• September 1972: City completes acquisitions of all properties in the Northlake project area
  • 1976: Project close out with the federal government

South Seattle 

  • January 1961: Mayor Clinton requests the City apply for survey and planning funds for an urban renewal project in South Seattle (Clerk File 241801)
  • Feb 1962: Survey and planning application is completed and approved by City Council, and submitted to the federal government (Clerk File 244642)
  • December 1963: Ordinance 92585 accepts federal funds for survey and planning (approval was delayed until October 1963 due to inadequate federal funds)
  • June 1965: Final survey and planning report for the South Seattle project area is completed
  • October 18, 1965: Public hearing is held to discuss plans for the South Seattle Redevelopment project 
  • November 1965: Ordinance 94326 approves the South Seattle urban renewal plan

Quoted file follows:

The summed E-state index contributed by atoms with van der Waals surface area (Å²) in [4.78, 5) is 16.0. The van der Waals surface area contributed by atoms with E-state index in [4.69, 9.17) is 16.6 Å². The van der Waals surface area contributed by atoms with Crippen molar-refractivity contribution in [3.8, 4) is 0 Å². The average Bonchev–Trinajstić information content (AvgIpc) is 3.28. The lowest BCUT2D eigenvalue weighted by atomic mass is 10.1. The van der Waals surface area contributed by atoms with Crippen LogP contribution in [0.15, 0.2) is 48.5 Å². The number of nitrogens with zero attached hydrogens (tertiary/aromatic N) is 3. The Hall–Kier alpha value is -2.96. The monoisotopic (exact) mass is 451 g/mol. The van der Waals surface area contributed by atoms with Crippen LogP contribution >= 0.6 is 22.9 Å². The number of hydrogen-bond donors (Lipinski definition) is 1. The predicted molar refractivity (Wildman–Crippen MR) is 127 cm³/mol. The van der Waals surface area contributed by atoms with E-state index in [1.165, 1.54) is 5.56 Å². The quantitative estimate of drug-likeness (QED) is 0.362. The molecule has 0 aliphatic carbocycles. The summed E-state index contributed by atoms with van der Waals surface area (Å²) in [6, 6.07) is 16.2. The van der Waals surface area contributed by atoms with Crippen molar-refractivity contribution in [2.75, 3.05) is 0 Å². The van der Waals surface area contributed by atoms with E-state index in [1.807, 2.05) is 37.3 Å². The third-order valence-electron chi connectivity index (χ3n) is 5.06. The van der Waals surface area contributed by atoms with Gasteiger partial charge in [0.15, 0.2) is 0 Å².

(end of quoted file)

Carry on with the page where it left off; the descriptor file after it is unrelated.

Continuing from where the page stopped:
• April 1966: South Seattle Plan approved by federal government 
  • April 4, 1966: Ordinance 94683 authorizes the acquisition by purchase of property in the South Seattle project area 
  • June 1967: Land acquisition for the South Seattle project area is completed 
  • January 1968: Demolition, site clearance, and relocation of site occupants in South Seattle project area is completed 
  • January 1969: Building rehabilitation by owner participants in the South Seattle project area is completed 
  • January 1970: Disposition of land and private construction in South Seattle project area is completed
  • July 17, 1974: Formal dedication of the new South Seattle Industrial Park
  • 1974: Project close out with the federal government

Pike Place

  • August 1964: Preliminary feasibility study on Pike Plaza Redevelopment is submitted by SURE and the Central Association of Seattle (Clerk File 251614)
  • April 1965: Application for Pike Plaza survey and planning project is submitted (Clerk File 253215)
  • December 1965: Resolution 20438 assures full compliance with the federal Civil Rights Act of 1964 in connection with the Pike Plaza project
  • March 1966: A revised application for survey and planning funds for Pike Plaza project submitted to federal government